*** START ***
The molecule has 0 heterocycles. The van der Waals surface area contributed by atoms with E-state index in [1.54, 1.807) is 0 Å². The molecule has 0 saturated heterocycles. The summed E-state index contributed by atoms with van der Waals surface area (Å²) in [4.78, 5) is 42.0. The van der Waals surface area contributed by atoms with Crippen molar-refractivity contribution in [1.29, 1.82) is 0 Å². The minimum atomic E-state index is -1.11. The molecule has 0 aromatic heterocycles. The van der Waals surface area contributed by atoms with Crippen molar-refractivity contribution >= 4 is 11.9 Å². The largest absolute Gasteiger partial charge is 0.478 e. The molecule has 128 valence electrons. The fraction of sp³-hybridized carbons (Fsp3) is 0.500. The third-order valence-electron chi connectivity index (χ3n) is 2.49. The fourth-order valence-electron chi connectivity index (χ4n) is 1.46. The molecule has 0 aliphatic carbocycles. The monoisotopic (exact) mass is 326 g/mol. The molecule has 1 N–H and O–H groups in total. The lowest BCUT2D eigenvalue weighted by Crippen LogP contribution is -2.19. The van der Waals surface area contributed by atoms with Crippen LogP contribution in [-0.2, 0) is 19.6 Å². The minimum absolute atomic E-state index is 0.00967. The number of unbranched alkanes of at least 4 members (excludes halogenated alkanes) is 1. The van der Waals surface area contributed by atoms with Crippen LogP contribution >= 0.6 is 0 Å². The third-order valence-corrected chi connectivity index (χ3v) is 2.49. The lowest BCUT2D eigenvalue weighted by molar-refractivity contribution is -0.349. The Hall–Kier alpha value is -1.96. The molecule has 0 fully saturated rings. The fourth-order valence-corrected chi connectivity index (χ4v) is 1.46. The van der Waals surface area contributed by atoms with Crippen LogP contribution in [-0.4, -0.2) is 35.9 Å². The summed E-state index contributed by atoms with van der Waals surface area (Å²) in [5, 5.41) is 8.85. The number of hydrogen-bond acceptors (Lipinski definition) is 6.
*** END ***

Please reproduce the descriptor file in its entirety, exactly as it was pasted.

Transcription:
The molecule has 0 heterocycles. The van der Waals surface area contributed by atoms with E-state index in [1.54, 1.807) is 0 Å². The molecule has 0 saturated heterocycles. The summed E-state index contributed by atoms with van der Waals surface area (Å²) in [4.78, 5) is 42.0. The van der Waals surface area contributed by atoms with Crippen molar-refractivity contribution in [1.29, 1.82) is 0 Å². The minimum atomic E-state index is -1.11. The molecule has 0 aromatic heterocycles. The van der Waals surface area contributed by atoms with Crippen molar-refractivity contribution >= 4 is 11.9 Å². The largest absolute Gasteiger partial charge is 0.478 e. The molecule has 128 valence electrons. The fraction of sp³-hybridized carbons (Fsp3) is 0.500. The third-order valence-electron chi connectivity index (χ3n) is 2.49. The fourth-order valence-electron chi connectivity index (χ4n) is 1.46. The molecule has 0 aliphatic carbocycles. The monoisotopic (exact) mass is 326 g/mol. The molecule has 1 N–H and O–H groups in total. The lowest BCUT2D eigenvalue weighted by Crippen LogP contribution is -2.19. The van der Waals surface area contributed by atoms with Crippen LogP contribution in [-0.2, 0) is 19.6 Å². The minimum absolute atomic E-state index is 0.00967. The number of unbranched alkanes of at least 4 members (excludes halogenated alkanes) is 1. The van der Waals surface area contributed by atoms with Crippen LogP contribution >= 0.6 is 0 Å². The third-order valence-corrected chi connectivity index (χ3v) is 2.49. The lowest BCUT2D eigenvalue weighted by molar-refractivity contribution is -0.349. The Hall–Kier alpha value is -1.96. The molecule has 0 fully saturated rings. The fourth-order valence-corrected chi connectivity index (χ4v) is 1.46. The van der Waals surface area contributed by atoms with Crippen LogP contribution in [-0.4, -0.2) is 35.9 Å². The summed E-state index contributed by atoms with van der Waals surface area (Å²) in [5, 5.41) is 8.85. The number of hydrogen-bond acceptors (Lipinski definition) is 6.